“This section effectively amounts to legalising forced removal and displacement of homeless people reminiscent of the enforcement of apartheid pass laws.”

He said the bylaw already contains a host of provisions used by the City of Cape Town to criminalise the activities of homeless people, such as making it an offence to sleep overnight or camp overnight or erect any shelter in public, as well as making it an offence to bath or wash in public.

“Although neutral on face value,” he said the proposed amendments would “have a disparate impact on the homeless” and gave law enforcement “total power to punish transgressions”.

“The removal of a homeless person from an area is especially unjust considering the historical use of pass laws to control access to white public places by black and coloured populations and the enforcement of racial discrimination in access to land and housing during the apartheid era.”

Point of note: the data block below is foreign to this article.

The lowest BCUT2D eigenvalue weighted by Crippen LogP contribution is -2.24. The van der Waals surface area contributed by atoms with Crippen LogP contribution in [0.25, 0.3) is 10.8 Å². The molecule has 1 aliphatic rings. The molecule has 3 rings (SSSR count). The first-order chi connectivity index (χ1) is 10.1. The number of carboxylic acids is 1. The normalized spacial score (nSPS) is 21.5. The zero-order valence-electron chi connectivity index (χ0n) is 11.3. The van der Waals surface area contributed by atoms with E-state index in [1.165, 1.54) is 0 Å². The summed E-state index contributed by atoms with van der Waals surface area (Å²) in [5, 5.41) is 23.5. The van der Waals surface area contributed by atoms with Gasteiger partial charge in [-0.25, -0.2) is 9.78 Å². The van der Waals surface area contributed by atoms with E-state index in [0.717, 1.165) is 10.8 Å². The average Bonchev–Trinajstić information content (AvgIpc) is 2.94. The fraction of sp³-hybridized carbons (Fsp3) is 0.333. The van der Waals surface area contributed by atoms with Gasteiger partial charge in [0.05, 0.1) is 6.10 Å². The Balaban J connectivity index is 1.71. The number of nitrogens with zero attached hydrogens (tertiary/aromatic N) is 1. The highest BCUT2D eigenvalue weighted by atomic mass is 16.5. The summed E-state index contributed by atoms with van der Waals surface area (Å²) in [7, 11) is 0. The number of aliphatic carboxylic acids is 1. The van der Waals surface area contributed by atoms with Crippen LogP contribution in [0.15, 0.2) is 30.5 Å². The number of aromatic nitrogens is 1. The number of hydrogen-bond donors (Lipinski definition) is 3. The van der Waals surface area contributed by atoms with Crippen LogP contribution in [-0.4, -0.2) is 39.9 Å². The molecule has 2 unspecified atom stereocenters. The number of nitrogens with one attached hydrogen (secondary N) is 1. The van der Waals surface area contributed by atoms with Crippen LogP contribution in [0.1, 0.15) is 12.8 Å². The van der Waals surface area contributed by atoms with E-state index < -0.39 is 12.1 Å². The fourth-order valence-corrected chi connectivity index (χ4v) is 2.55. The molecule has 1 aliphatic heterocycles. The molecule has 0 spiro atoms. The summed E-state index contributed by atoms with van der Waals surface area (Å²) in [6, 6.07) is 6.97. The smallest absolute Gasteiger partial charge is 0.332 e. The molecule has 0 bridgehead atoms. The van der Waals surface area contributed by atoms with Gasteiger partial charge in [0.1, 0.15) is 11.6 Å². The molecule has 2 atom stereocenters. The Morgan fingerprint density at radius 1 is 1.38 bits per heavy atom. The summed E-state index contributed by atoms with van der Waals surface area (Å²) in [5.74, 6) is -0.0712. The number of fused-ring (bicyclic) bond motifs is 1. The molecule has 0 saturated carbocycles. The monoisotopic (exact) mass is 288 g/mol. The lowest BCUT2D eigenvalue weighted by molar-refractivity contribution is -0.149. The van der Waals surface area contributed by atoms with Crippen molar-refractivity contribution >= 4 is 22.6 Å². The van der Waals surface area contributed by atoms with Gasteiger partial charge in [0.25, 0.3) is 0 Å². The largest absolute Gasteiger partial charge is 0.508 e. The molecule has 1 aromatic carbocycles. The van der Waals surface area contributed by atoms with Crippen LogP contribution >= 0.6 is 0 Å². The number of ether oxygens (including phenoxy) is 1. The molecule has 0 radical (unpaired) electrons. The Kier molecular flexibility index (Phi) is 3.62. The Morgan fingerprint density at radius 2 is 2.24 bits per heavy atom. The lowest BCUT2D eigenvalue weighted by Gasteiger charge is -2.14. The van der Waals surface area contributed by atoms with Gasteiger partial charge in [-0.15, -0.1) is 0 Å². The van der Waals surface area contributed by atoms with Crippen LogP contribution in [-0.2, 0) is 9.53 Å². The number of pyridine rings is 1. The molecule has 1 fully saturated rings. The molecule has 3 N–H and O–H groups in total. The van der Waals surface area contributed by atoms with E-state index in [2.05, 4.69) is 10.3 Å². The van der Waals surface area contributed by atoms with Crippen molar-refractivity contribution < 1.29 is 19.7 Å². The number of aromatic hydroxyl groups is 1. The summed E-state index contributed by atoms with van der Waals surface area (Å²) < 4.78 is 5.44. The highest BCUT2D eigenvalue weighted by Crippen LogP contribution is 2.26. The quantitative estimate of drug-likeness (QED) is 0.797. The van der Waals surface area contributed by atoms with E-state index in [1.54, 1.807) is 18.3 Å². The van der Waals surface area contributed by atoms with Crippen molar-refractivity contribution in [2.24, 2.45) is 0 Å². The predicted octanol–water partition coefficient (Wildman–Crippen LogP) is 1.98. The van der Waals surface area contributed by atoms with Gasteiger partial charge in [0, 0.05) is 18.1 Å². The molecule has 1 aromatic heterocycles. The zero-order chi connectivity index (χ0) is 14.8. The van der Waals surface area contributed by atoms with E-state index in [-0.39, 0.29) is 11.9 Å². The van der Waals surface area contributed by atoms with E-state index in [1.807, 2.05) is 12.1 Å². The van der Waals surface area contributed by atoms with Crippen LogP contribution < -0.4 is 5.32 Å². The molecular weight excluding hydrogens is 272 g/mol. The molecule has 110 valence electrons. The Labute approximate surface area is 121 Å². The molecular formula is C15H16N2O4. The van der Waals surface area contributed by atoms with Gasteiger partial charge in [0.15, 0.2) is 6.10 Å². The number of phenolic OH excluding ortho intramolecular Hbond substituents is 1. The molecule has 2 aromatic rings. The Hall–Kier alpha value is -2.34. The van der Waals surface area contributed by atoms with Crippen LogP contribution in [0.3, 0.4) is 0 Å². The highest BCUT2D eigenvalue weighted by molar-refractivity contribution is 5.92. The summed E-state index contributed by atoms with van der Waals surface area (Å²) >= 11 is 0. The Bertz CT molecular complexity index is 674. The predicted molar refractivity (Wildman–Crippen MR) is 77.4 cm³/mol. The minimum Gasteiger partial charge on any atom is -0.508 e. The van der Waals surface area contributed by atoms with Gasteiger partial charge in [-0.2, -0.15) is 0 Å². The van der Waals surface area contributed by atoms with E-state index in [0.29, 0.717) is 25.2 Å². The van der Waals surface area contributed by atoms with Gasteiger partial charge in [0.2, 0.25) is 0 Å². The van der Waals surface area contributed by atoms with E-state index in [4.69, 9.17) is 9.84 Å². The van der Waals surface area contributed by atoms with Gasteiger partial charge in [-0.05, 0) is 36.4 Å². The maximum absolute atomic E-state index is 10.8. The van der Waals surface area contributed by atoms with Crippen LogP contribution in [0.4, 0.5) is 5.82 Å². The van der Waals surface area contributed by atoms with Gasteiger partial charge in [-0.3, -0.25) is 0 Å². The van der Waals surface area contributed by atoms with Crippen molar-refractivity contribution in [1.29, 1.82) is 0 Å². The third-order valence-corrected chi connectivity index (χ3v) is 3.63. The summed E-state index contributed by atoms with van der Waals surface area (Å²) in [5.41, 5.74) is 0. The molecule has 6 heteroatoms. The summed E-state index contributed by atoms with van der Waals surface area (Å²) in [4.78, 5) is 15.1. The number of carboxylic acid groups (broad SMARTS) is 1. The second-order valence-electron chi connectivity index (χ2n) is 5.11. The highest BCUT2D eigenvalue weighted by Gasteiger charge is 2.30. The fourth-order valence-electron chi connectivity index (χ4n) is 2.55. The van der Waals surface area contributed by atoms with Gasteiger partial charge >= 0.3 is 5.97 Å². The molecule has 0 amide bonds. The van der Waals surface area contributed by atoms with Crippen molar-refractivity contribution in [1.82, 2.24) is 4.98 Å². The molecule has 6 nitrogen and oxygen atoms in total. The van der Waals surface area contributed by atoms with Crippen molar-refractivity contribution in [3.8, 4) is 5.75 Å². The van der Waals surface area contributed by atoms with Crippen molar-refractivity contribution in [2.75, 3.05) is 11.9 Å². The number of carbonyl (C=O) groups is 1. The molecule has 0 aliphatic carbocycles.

He said the timing of the bylaw was also “suspect”.

“Not only has the City published these amendments during a national lockdown but also on the eve of a constitutional challenge by a number of NGOs.”

The ANC caucus in the City of Cape Town slammed the proposed amendments, calling it “a sleight of hand” and an attempt “to bring back apartheid and to undermine our constitution”.

The City of Cape Town chairperson of the Safety and Security Portfolio Committee, Mzwakhe Nqavashe, said the ANC’s comments were “surprising” as the ANC was party to discussions as part of the Safety and Security Portfolio Committee before the amendments were issued for public comment.